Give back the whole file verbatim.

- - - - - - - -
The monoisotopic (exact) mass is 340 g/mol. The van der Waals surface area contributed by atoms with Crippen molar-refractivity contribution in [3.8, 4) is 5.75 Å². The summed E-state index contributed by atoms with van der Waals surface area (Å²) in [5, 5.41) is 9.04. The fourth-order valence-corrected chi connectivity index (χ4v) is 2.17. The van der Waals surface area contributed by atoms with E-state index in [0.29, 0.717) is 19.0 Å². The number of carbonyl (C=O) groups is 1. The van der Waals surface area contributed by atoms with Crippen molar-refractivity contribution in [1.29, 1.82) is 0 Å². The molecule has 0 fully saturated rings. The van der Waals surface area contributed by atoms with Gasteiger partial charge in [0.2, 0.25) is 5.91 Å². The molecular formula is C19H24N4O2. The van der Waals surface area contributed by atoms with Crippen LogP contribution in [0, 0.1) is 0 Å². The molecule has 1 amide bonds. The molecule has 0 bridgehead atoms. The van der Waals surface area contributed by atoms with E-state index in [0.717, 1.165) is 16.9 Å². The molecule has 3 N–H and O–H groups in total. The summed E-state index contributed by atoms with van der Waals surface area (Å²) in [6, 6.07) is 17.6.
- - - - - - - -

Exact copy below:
The monoisotopic (exact) mass is 340 g/mol. The van der Waals surface area contributed by atoms with Crippen molar-refractivity contribution in [3.8, 4) is 5.75 Å². The summed E-state index contributed by atoms with van der Waals surface area (Å²) in [5, 5.41) is 9.04. The fourth-order valence-corrected chi connectivity index (χ4v) is 2.17. The van der Waals surface area contributed by atoms with E-state index in [0.29, 0.717) is 19.0 Å². The number of carbonyl (C=O) groups is 1. The van der Waals surface area contributed by atoms with Crippen molar-refractivity contribution in [1.29, 1.82) is 0 Å². The molecule has 0 fully saturated rings. The van der Waals surface area contributed by atoms with Gasteiger partial charge in [0.2, 0.25) is 5.91 Å². The molecular formula is C19H24N4O2. The van der Waals surface area contributed by atoms with Crippen LogP contribution in [0, 0.1) is 0 Å². The molecule has 1 amide bonds. The molecule has 0 bridgehead atoms. The van der Waals surface area contributed by atoms with E-state index in [0.717, 1.165) is 16.9 Å². The molecule has 3 N–H and O–H groups in total. The summed E-state index contributed by atoms with van der Waals surface area (Å²) in [6, 6.07) is 17.6.